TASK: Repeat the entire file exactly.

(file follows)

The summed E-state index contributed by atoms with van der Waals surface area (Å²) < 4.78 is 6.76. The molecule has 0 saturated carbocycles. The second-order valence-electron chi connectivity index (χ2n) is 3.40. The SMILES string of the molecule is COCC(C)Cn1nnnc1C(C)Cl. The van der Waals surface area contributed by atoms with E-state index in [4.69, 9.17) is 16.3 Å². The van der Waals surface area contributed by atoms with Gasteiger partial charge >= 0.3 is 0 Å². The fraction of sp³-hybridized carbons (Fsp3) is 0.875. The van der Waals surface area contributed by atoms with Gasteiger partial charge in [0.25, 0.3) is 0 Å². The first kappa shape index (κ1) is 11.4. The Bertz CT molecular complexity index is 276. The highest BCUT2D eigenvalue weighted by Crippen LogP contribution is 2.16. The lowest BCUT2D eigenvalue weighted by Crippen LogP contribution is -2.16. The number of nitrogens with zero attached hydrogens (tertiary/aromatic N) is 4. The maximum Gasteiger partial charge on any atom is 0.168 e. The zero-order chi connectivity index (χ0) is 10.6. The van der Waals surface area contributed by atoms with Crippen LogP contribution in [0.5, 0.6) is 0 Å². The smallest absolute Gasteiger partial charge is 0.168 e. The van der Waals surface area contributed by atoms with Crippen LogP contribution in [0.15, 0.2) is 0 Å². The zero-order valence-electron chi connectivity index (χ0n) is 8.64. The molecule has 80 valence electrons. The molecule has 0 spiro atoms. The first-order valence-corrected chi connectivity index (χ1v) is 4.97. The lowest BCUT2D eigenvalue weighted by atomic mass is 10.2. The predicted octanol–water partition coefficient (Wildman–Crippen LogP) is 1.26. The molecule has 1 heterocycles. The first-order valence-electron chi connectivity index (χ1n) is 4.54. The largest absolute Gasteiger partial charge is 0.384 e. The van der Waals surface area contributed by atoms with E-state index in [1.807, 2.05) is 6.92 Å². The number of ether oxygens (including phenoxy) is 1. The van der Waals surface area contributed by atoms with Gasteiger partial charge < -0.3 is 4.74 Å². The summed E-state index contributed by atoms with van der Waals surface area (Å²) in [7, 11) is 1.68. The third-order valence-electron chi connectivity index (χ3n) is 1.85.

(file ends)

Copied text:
The summed E-state index contributed by atoms with van der Waals surface area (Å²) < 4.78 is 6.76. The molecule has 0 saturated carbocycles. The second-order valence-electron chi connectivity index (χ2n) is 3.40. The SMILES string of the molecule is COCC(C)Cn1nnnc1C(C)Cl. The van der Waals surface area contributed by atoms with E-state index in [4.69, 9.17) is 16.3 Å². The van der Waals surface area contributed by atoms with Gasteiger partial charge >= 0.3 is 0 Å². The fraction of sp³-hybridized carbons (Fsp3) is 0.875. The van der Waals surface area contributed by atoms with Gasteiger partial charge in [0.25, 0.3) is 0 Å². The first kappa shape index (κ1) is 11.4. The Bertz CT molecular complexity index is 276. The highest BCUT2D eigenvalue weighted by Crippen LogP contribution is 2.16. The lowest BCUT2D eigenvalue weighted by Crippen LogP contribution is -2.16. The number of nitrogens with zero attached hydrogens (tertiary/aromatic N) is 4. The maximum Gasteiger partial charge on any atom is 0.168 e. The zero-order chi connectivity index (χ0) is 10.6. The van der Waals surface area contributed by atoms with Crippen LogP contribution in [0.5, 0.6) is 0 Å². The smallest absolute Gasteiger partial charge is 0.168 e. The van der Waals surface area contributed by atoms with Crippen LogP contribution in [0.15, 0.2) is 0 Å². The zero-order valence-electron chi connectivity index (χ0n) is 8.64. The molecule has 80 valence electrons. The molecule has 0 spiro atoms. The first-order valence-corrected chi connectivity index (χ1v) is 4.97. The lowest BCUT2D eigenvalue weighted by atomic mass is 10.2. The predicted octanol–water partition coefficient (Wildman–Crippen LogP) is 1.26. The molecule has 1 heterocycles. The first-order valence-electron chi connectivity index (χ1n) is 4.54. The largest absolute Gasteiger partial charge is 0.384 e. The van der Waals surface area contributed by atoms with E-state index in [1.807, 2.05) is 6.92 Å². The number of ether oxygens (including phenoxy) is 1. The van der Waals surface area contributed by atoms with Gasteiger partial charge < -0.3 is 4.74 Å². The summed E-state index contributed by atoms with van der Waals surface area (Å²) in [7, 11) is 1.68. The third-order valence-electron chi connectivity index (χ3n) is 1.85.